Today I’d like to discuss promising new medical breakthroughs in treating FIV, FeLV and FIP in cats. While the new medications aren’t a cure, they do buy an infected cat some time, as well as improve their quality of life. I’m especially excited about a breakthrough in FIP. More on that later.
- FIV = Feline immunodeficiency virus
- FIP = Feline Infectious Peritonitis
- FeLV = Feline leukemia virus
FIV and FeLV
T-Cyte Therapeutics, Inc. has created a drug called LTCI (Lymphocyte T-Cell Immunomodulator). This drug has been around since 2008 and was approved for use in the U.S. in February 2009. The drug is classified as a lymphocyte T-cell immune modulator. This means it improves the immune system so a cat has a better chance at fighting off an infection. It’s used to treat cell abnormalities and opportunistic infections. LTCI is the only USDA approved drug to treat FIV and FeLV in cats.
The development of LTCI has an interesting history that can be found here. Dr. Terry Beardsley, a graduate of Baylor College of Medicine, set out to find a treatment that would mirror the body’s ability to fight infection. He used FIV and FeLV positive cats in his studies as he searched for a drug to treat HIV/AIDS. He’s the founder of T-Cyte Therapeutics, Inc.
The USDA granted T-Cyte a conditional license to test the drug using a study of 23 infected cats, of which 22 completed the study. The drug had no notable adverse reactions and their blood work showed marked improvement. This wasn’t a very large study, but individual cat owner’s are now spreading the word as to how LTCI saved their cats.
I would imagine the success of the drug is also influenced by how long the cat has carried the disease.
LTCI works by increasing the number of lymphocytes in the blood, as well as increasing red blood cell production. The increase in red blood cells will help a cat fight anemia. It also increases Interleukin 2 (IL-2) production, which helps the body fight off viruses and other infections.
The Merriam-Webster dictionary definition lists IL-2 as: an interleukin produced by antigen-stimulated helper T cells in the presence of interleukin-1 that induces proliferation of immune cells (as T cells and B cells) and is used experimentally especially in treating certain cancers.
A list of veterinary clinics currently using the drug can be found at by using this search facility [sorry this link is broken and therefore deleted at 1st Nov 2016].
Here’s the information to give your vet (if your vet isn’t familiar with the treatment) should you wish to use the drug on your cat:
- In the USA, T-Cyte Therapeutics phone number is (1-800-483-2104).
- Agrilabs, another carrier of the drug, can be contacted at (1-800)542-8916.
- Abroad it can be ordered from Masters Pharmaceuticals Ltd., Unit 380, Centennial Avenue, Centennial Park, Elstree, Hertfordshire, WD6 3TJ, UK and their phone number is (0208 327 0900).
Please note I didn’t call or try to contact the suppliers of LTCI. Hopefully your clinic may already be using it on some of their patients.
Now for the exciting news! As though the success of LTCI in treating FIV and FeLV cats isn’t enough, LTCI is also being used to treat cats with FIP. I won’t go into all of the symptoms and dangers of FIP because that would take up a lot of space.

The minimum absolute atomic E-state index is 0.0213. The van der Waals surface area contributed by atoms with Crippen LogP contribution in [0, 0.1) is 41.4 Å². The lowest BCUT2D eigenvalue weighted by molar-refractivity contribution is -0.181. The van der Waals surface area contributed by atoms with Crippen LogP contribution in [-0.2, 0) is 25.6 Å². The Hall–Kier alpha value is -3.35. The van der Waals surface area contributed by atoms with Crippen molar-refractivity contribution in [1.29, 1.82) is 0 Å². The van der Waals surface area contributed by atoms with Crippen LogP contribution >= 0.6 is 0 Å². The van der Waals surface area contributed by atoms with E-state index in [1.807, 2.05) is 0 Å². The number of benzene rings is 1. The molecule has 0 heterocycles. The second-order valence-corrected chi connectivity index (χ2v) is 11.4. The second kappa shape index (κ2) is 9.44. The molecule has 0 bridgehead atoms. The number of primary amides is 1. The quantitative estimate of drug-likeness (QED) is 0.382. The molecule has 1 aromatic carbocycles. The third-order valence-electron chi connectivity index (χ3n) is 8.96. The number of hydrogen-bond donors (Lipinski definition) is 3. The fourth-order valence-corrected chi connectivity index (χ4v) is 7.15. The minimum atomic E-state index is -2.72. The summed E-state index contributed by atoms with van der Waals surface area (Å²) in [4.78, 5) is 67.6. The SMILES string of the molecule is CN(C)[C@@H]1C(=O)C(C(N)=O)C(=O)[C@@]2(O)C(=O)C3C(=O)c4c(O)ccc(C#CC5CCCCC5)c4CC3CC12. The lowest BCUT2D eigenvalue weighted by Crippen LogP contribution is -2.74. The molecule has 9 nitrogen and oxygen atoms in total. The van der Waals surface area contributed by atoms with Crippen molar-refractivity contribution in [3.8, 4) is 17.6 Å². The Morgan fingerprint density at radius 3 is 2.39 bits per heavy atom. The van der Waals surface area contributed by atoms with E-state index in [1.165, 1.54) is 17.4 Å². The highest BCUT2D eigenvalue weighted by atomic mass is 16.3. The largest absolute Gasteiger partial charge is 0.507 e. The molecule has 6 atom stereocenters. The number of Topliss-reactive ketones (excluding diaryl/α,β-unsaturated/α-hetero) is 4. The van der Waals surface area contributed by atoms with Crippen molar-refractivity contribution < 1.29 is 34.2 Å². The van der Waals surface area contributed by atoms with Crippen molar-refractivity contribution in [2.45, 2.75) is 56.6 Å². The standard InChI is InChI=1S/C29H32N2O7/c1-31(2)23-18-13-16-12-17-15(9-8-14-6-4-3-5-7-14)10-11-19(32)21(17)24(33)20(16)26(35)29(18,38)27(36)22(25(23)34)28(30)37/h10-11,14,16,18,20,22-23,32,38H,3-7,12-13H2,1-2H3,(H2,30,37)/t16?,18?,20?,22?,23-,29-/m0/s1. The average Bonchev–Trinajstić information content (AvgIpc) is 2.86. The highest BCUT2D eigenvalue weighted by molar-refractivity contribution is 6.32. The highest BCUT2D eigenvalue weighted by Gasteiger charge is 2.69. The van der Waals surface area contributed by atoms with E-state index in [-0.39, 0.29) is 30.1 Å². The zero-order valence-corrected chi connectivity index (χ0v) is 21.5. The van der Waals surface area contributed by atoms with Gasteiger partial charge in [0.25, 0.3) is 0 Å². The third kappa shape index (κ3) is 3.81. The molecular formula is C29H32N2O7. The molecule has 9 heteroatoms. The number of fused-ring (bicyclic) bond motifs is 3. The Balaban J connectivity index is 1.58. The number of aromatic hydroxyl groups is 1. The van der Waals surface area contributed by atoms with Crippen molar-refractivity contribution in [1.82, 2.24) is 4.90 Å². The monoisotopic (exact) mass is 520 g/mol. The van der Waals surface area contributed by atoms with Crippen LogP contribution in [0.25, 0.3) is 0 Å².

I lost an 8 month old kitten named Tramp to FIP back in 1993. It’s a cat disease that’s always been considered fatal. I can tell you from experience how horrible it is to know there’s little hope once your cat contracts FIP. There are several stories of hope written by average cat owners about their experience using the drug on their FIP cat.One is at http://www.examiner.com/article/miracle-girl-fip-couldn-t-kill-me. Whether LTCI is a treatment or a cure, cats who receive the drug are living longer with their disease.
The LTCI regimen consists of a series of injections. A typical schedule is one injection weekly for three weeks, a fourth injection two weeks later, a fifth injection two weeks after that, and a sixth injection one month after that. Then a booster injection is needed every six weeks. I did reference where one vet had given a total of 21 injections to an infected cat. I don’t know whether there’s a maximum number of doses a cat may be given or if there’s a cut off point. Since the drug has shown to have no bad side effects, perhaps it can be given for the life of the cat.
Use in FIP cats is classified as “off-label,” which means a vet can use it for a use other than what is was developed for. Unfortunately, some states may have laws limiting the use of an off-label drug.
The cost per injection is usually under $50 if ordered in packs of 4-6 from a manufacturer. A private vet may charge $110 or more per injection.
I’ve used quite a few reference articles in gathering the information for this article. Instead of giving the readers a long list, those of you wishing further information can Google “LTCI for cats” or “Tcyte for cats.” I also found a good bit by Googling “new FIV and FeLV treatments.”
Do any of the readers here have experience with this drug or know more about it than I’ve listed here? Any vets out there willing to comment? If so, did it show any marked improvement in your cats or the cats you treated?
One final question for the readers. How do you feel about the experimentation being done on cats who were FIV/FeLV positive to test a drug for treating HIV/AIDS? This is clearly a case where the cat has benefited from medical testing on animals. That doesn’t appear to happen very often.